Granola is common in America, but in Europe, Muesli is the popular choice. It takes many forms depending on the country and usually contains no added sugar. The Swiss and UK versions may contain mostly oat flakes, wheat flakes, barley flakes, mixed dried fruit, such as sultanas or raisins, and chopped Hazelnuts and/or Almonds. Some will include whey powder (cows’ milk).
For some inexplicable reason, American breakfast cereals have desert-level amounts of sugar and if the cereal approximates anything like muesli, the costs is premium. I want a hearty meal to kick start my hike. For these reasons I make my own Muesli for breakfast at home and on the trail. I don’t tend to eat muesli hot, though it can be, so this is a breakfast I usually take in the shoulder seasons and summer, preferring hot oatmeal in winter.
- Rolled oats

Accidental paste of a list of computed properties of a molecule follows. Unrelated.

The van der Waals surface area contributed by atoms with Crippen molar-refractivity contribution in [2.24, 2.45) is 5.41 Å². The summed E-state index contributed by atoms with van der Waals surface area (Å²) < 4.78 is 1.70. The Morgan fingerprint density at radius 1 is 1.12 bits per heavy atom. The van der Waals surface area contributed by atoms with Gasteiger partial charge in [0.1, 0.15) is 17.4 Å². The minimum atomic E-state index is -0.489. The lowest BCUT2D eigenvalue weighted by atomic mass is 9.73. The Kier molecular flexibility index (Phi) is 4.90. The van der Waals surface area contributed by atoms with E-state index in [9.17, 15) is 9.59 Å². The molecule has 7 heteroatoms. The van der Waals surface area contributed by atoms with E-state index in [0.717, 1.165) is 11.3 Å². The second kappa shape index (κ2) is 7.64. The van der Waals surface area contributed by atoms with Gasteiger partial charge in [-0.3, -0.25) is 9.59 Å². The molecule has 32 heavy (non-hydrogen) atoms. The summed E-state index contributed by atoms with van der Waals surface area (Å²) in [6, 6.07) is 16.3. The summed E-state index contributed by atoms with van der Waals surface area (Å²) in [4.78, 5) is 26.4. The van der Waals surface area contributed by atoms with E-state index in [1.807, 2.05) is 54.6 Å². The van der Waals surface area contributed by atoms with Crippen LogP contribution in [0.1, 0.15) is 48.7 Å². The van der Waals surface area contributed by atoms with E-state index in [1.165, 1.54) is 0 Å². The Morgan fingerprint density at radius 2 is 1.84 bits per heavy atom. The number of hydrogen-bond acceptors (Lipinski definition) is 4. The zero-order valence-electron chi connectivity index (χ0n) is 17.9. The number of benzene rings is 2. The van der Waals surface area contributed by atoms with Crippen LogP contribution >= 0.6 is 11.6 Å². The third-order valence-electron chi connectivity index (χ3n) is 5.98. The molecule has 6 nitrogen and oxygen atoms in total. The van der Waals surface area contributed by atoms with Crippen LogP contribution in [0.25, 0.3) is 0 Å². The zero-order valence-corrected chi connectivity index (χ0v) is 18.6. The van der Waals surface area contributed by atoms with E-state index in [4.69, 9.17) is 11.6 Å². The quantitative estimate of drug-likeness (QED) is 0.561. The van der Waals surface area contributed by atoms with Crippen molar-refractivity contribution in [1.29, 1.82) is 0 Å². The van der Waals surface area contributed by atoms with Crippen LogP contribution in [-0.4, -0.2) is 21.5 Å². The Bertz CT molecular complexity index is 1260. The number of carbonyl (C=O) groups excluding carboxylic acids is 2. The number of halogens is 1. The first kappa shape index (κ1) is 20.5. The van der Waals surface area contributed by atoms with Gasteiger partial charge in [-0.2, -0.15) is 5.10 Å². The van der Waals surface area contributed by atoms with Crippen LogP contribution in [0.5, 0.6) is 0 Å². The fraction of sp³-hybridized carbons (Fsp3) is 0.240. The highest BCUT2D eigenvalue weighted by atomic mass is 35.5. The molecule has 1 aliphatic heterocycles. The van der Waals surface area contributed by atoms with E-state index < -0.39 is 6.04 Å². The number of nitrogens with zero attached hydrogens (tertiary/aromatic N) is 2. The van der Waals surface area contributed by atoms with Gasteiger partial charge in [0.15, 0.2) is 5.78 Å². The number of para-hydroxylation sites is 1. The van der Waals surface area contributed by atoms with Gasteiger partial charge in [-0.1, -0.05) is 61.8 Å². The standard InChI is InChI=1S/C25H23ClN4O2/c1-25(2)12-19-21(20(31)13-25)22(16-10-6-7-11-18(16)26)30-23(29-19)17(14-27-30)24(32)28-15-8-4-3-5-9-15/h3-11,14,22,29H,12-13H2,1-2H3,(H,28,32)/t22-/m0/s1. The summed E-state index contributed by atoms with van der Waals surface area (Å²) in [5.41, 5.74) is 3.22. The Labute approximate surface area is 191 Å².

- Sliced Almonds
- Hazel nuts
- Cried Cranberries
There’s no hard rules on the quantities of the ingredients. You can heat the rolled oats in a dry iron skillet or bake them on a cookie sheet. The aim is to make the oats dry and slightly toasted.
- Spread rolled oats on a cookie large tray about 1/2 deep.
- Preheat oven to 400ºF.
- Bake oats 20–25 minutes. You can stir the oats half way through the process to get an even roast if you want. I don’t bother.
- Pour roasted oats into a large cooking pot. Add whatever amount of nuts and dried fruit you prefer. Mix and put in storage container.
On the trail, you can add hot or cold water. For a weekend trip, I usually prefer to bring an 8 oz container with 4–6 ounces of plain oat or soy milk.
Weight: A cup serving of muesli will weigh around 3–4 ounces.